Fortunately for the environment and for the communities affected by this large-scale pollution incident, KIMO’s Fishing for Litter fleet have been out at sea doing what they do every day – bringing the waste caught in their nets ashore. The trouble is that they are finding more waste in their nets – a lot more. Given the scale of cargo losses from the MSC Zoe accident, it is unsurprising that the quantity of Fishing for Litter waste has already seen such a sharp increase.
The fishermen who do this service from which we all benefit, do so voluntarily and we continue to be grateful for their contribution to cleaning up our seas. The Fishing for Litter project, however, does incur significant running costs. In the Netherlands alone, the operational costs for the project amount to approximately €100,000 per year. There are big bags to buy and waste processing costs to pay. What happens when the volume of waste being ’caught’ suddenly increases due to a container ship accident? Who picks up the bill?
Mike Mannaart, Executive Secretary for KIMO Netherlands and Belgium, explains:
KIMO’s Fishing for Litter scheme in the Netherlands currently removes about 300 tonnes of litter from the ocean each year. Now consider that the MSC Zoe has lost about 9,000 tonnes in the area where the Fishing for Litter fleet operates. Already we’re seeing a huge increase in the volume of litter being brought ashore. This is set to continue for some time as the containers break up and the cargo continues to litter the seas and coastlines in the region. We urgently need extra funding otherwise we will be unable to pay the waste processors who remove this waste.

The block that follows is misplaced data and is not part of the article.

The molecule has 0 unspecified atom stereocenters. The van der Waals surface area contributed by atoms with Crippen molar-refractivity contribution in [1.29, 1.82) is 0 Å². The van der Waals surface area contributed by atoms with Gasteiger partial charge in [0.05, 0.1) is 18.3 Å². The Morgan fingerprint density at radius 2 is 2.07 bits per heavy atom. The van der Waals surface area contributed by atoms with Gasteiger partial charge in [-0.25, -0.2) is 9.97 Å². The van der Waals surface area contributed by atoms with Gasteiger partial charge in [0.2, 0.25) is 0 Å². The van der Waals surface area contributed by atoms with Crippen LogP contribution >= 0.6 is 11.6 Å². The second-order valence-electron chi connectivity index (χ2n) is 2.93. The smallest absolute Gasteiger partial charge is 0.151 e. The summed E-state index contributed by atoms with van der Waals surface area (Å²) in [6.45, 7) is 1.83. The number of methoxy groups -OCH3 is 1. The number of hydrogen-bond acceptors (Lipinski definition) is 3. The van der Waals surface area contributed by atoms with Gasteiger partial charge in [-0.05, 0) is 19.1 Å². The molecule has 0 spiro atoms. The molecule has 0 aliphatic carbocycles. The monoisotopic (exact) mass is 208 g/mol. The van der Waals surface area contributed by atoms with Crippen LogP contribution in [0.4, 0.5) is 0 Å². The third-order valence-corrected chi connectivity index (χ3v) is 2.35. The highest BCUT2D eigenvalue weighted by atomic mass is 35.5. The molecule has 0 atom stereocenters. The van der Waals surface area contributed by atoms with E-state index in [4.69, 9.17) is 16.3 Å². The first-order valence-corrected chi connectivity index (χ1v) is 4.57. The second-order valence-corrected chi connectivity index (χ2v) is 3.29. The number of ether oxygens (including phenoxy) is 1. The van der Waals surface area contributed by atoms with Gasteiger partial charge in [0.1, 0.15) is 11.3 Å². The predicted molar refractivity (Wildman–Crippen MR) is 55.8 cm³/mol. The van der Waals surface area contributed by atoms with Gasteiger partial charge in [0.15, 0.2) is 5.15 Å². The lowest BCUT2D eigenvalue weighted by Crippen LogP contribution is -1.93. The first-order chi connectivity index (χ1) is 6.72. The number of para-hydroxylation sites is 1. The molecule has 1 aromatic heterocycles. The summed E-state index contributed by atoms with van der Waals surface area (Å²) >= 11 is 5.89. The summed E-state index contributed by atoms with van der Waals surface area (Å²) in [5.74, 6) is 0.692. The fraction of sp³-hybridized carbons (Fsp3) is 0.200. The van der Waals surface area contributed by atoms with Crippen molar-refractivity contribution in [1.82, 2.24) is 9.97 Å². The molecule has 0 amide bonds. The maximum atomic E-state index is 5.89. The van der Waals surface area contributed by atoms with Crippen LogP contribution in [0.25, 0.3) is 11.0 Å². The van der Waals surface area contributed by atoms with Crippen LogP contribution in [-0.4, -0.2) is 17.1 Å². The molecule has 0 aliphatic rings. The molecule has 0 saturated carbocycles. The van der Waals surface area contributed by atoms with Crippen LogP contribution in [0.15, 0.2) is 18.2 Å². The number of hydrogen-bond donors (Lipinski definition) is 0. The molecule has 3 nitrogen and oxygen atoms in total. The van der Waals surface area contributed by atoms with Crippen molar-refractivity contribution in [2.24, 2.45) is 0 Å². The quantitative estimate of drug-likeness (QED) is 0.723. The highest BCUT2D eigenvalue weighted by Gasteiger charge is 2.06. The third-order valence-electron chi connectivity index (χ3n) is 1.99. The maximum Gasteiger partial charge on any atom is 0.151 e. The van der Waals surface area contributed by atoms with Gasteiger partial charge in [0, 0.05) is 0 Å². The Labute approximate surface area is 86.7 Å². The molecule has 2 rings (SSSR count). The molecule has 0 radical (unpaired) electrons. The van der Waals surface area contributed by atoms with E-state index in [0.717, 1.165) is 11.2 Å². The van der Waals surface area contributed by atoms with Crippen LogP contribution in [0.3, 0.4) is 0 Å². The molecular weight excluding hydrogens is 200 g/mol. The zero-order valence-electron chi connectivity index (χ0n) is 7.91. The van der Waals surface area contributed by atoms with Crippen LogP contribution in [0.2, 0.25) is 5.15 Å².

KIMO is approaching two separate parties for financial assistance: (1) MSC Mediterranean Shipping Company S.A. (which is the world’s second-largest shipping line in terms of container vessel capacity) and (2) the Dutch Minister of Infrastructure and Water Management, Cora van Nieuwenhoven. Mr. Mannaart who has been working tirelessly to resolve the issue draws attention to the seriousness and urgency of KIMO’s call for financial assistance:
We hope that we can reach an amicable agreement with MSC. We simply don’t have the time or the money to push for financial compensation through a lengthy legal process. We also hope that the Dutch ministry steps in to offer immediate assistance. It is well nigh impossible for a small volunteer organisation to foot the bill for a national disaster – that’s why we’re hoping that the national authority will step in to help us. We don’t have the resources to clean up for years and then to claim compensation. We need help now.
The problem can be solved by setting up a guaranteed ’Clean Up Fund’ from which ongoing operational cleanup costs can be met. A detailed proposal has been made and we await the outcome. We trust that the shipping company and the ministry will do the right thing. KIMO and its partners have the infrastructure in place to help clean and process the litter. After all, our Fishing for Litter scheme has been running since 2001. We, together with the participating fishermen, ports and waste collectors, could become part of the solution to help cleaning MSC Zoe’s waste on the longer term as the company has pledged to do. We are very much willing to help, but we need sufficient funding for this. Together we can make it work.